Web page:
Enabling continuous improvement with a flexible infrastructure

Ultimately, we want to have all of our production-critical data in BigQuery and Looker, acting as an easy-to-manage single source of truth. Data lives where we can easily access it, see it, and analyze it. We can set the rules for all of our KPIs, and everyone is able to look at the same data in order to work towards achieving them together. 

What makes Google Cloud Platform so powerful is the suite of products and services that allow our teams to experiment with data in ways that are relevant to our particular business needs. For example, when working with new data sources, we need the ability to quickly visualize a .csv file, and Google Data Studio is the perfect tool for enabling that. If we find something that we want to bring into production, BigQuery makes it easy while modeling it in Looker speeds up the process. This is one way we are constantly improving and enriching our organization’s data capabilities.  

Making it easy to find the right tools for the job

Our teams have discovered that the variety of solutions offered by Google Cloud are ideal to address the evolving data challenges we face. Flexibility is critical in business today, and Google Cloud provides a major advantage to those who embrace a proof of concept mentality, which is why we take advantage of the free Google Cloud trials offered. They allow us to roll a product into a project, test drive it for a few days, and fail fast if necessary. No contracts. No hassle. Better still, the variety of products, their ease of use, and overall versatility make it a good bet that we’ll find a solution that works for us. 

Anyone with experience working with data will tell you that there’s no shortage of fly-by-night tools out there. But personal experience has shown us that, at the end of the day, success comes down to the strength of your team and choosing the right tools to get the job done. At Adore Me, we’ve built a fantastic team and, with the power of Looker and BigQuery, the sky’s the limit.

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Introducing Device Connect for Fitbit: How Google Cloud and Fitbit are working together to help people live healthier lives

Introducing Device Connect for Fitbit: How Google Cloud and Fitbit are working together to help people live healthier lives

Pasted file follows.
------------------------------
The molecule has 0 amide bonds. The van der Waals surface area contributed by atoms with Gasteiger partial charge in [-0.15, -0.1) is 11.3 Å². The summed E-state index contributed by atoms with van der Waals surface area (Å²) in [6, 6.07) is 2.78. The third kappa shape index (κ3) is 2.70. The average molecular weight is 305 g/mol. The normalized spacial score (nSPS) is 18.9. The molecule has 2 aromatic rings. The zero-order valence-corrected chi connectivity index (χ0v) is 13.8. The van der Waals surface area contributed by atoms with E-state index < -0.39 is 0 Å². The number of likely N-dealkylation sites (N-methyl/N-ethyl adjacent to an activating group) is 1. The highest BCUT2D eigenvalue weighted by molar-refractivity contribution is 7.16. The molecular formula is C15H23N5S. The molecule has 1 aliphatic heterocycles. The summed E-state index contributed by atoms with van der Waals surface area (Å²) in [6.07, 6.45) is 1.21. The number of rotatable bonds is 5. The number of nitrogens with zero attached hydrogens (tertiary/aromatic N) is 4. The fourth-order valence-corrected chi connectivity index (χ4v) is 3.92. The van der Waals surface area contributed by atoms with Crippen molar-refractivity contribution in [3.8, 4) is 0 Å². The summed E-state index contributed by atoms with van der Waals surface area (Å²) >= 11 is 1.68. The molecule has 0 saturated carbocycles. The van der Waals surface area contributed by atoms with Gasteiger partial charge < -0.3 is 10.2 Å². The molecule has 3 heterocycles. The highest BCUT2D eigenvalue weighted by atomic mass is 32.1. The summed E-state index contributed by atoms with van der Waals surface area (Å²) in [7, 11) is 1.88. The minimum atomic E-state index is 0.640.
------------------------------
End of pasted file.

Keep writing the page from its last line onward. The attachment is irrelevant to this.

Healthcare is at the beginning of a fundamental transformation to become more patient-centered and data-driven than ever before. We now have better access to healthcare, thanks to improved virtual care, while wearables and other tools have dramatically increased our ability to take control of our own health and wellness. 

Healthcare alone generates as much as 30% of the world’s data and much of this will come from the Internet of Medical Things (IoMT) and consumer wearable devices. Gaining insights from wearable data can be challenging, however, due to the lack of a common data standard for health devices resulting in different data types and formats. So what do we do with all this data, and how do we make it most useful?  

Today, Fitbit Health Solutions and Google Cloud are introducing Device Connect for Fitbit, which empowers healthcare and life sciences enterprises with accelerated analytics and insights to help people live healthier lives. Fitbit data from their consenting users is made available through the Fitbit Web API, providing users with control over what data they choose to share and ensuring secure data storage and protection. Unlocking actionable insights about patients can help support management of chronic conditions, help drive population health impact, and advance clinical research to help transform lives. 

With this solution, healthcare organizations will be increasingly able to gain a more holistic view of their patients outside of clinical care settings. These insights can enhance understanding of patient behaviors and trends while at home, enabling healthcare and life science organizations to better support care teams, researchers, and patients themselves. Based on a recent Harris poll, more than 9 in 10 physicians (92%) believe technology can have a positive impact on improving patient experiences, and 96% agree that easier access to critical information may help save someone’s life.

Help people live healthier lives

This new solution can support care teams and empower patients to live healthier lives in several critical ways: